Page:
Results 1 to 8 of 8

Thread: Which Cartridge?

  1. #1
    waterboy is offline Junior Member
    Join Date
    Jan 2007
    Posts
    4

    Default Which Filter?

    Hello,

    I currently use the Pentek R30-BB for a well system, no problems with pressure, replacement frequency etc. For various reasons it was recommended we use a GAC filter. Will the Ametek GAC-BB provide similar performance in terms of sediment filtration etc., or do I need a separate GAC filter?

    Thanks.
    Last edited by waterboy; 01-22-2007 at 08:12 PM. Reason: wrong title

  2. #2
    Roxanne is offline Senior Member
    Join Date
    Apr 2006
    Posts
    232

    Default Sediment Vs Carbon

    Quote Originally Posted by waterboy
    Hello,

    I currently use the Pentek R30-BB for a well system, no problems with pressure, replacement frequency etc. For various reasons it was recommended we use a GAC filter. Will the Ametek GAC-BB provide similar performance in terms of sediment filtration etc., or do I need a separate GAC filter?

    Thanks.
    Hi Waterboy,

    I would actually install a second housing after the R30-BB for the GAC-BB filter. The reason I say this is because these filters are designed for 2 different functions; the R30-BB to remove sediment and the GAC-BB to remove odor. The GAC-BB will remove sediment as well but may become clogged more frequently if you don't use the R30-BB before. Using the sediment as a pre-filter will extend the life of your GAC-BB.
    Roxanne Crawford
    FiltersFast
    www.filtersfast.com
    866-438-3458

  3. #3
    waterboy is offline Junior Member
    Join Date
    Jan 2007
    Posts
    4

    Default Rfc-bb

    Quote Originally Posted by Roxanne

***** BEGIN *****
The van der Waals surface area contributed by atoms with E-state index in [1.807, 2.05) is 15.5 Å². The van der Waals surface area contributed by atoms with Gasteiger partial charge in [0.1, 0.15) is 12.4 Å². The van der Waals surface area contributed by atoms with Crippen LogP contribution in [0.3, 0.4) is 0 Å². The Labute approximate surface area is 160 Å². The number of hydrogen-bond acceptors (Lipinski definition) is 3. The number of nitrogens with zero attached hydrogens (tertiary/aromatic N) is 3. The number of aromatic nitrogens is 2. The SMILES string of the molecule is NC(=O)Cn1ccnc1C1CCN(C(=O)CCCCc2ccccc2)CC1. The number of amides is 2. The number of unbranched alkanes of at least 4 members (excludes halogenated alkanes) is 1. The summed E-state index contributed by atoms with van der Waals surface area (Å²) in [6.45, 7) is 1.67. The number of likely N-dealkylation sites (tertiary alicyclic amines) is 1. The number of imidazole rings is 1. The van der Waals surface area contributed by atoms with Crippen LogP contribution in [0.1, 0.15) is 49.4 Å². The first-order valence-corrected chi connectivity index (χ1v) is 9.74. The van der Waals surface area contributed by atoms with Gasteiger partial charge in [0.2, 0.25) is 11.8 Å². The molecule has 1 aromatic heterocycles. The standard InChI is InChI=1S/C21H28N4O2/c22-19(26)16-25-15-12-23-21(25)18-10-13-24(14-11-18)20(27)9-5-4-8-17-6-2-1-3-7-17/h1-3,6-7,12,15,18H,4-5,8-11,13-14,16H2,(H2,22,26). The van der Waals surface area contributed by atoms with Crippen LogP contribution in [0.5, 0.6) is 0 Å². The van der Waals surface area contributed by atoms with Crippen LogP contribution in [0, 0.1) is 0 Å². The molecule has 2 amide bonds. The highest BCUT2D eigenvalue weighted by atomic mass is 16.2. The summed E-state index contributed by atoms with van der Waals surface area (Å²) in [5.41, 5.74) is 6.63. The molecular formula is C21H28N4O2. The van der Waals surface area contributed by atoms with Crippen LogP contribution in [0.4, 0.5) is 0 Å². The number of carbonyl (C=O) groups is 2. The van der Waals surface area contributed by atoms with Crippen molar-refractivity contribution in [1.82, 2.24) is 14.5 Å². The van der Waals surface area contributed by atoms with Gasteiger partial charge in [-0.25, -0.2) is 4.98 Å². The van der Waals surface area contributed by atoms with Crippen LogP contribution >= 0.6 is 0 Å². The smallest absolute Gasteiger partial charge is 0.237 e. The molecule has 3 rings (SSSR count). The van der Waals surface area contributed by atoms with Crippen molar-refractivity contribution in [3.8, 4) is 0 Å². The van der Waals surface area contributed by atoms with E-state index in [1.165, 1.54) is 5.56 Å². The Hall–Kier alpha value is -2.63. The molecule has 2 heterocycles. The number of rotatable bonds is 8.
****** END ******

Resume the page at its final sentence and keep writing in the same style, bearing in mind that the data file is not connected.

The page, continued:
Hi Waterboy,

    I would actually install a second housing after the R30-BB for the GAC-BB filter. The reason I say this is because these filters are designed for 2 different functions; the R30-BB to remove sediment and the GAC-BB to remove odor. The GAC-BB will remove sediment as well but may become clogged more frequently if you don't use the R30-BB before. Using the sediment as a pre-filter will extend the life of your GAC-BB.
    Thanks for your reply. Would the RFC-BB be a better choice? I would prefer to avoid the expense of an additional housing.

  4. #4
    Roxanne is offline Senior Member
    Join Date
    Apr 2006
    Posts
    232

    Default Which cartridge....

    Hi Waterboy,

    You'd have the same problem with the RFC-BB. If you sediment and carbon filtration that won't clog up quickly but you don't want to add a second housing I'd suggest one of the following filters:

    NCP-BB
    or
    AP815
    or
    TO6 (I wouldn't use this one if you have heavy sediment though)

    Hope this helps!
    Roxanne Crawford
    FiltersFast
    www.filtersfast.com
    866-438-3458

  5. #5
    Andy CWS is offline Moderator
    Join Date
    Dec 2006
    Location
    Port Clinton, Ohio, United States
    Posts
    747

    Default

    I agree with Roxanne in that using a carbon filter as the primary filtration device is not usually recommended by water professionals for a number of practical and economical reasons.

    Let me ask you a couple of questions:
    what other water treatment equipment are you currently using?
    what water test results do you have at present?
    what is the condition of the current BB filter when you remove it? Color, texture, odor, etc?

    What were the 'various reasons' for recommending a GAC filter and by whom?

    It is always a difficult thing to recommend any particular piece of equipment without knowing the conditions the system is to treat and what the water is intended for.

    Andy CWS

  6. #6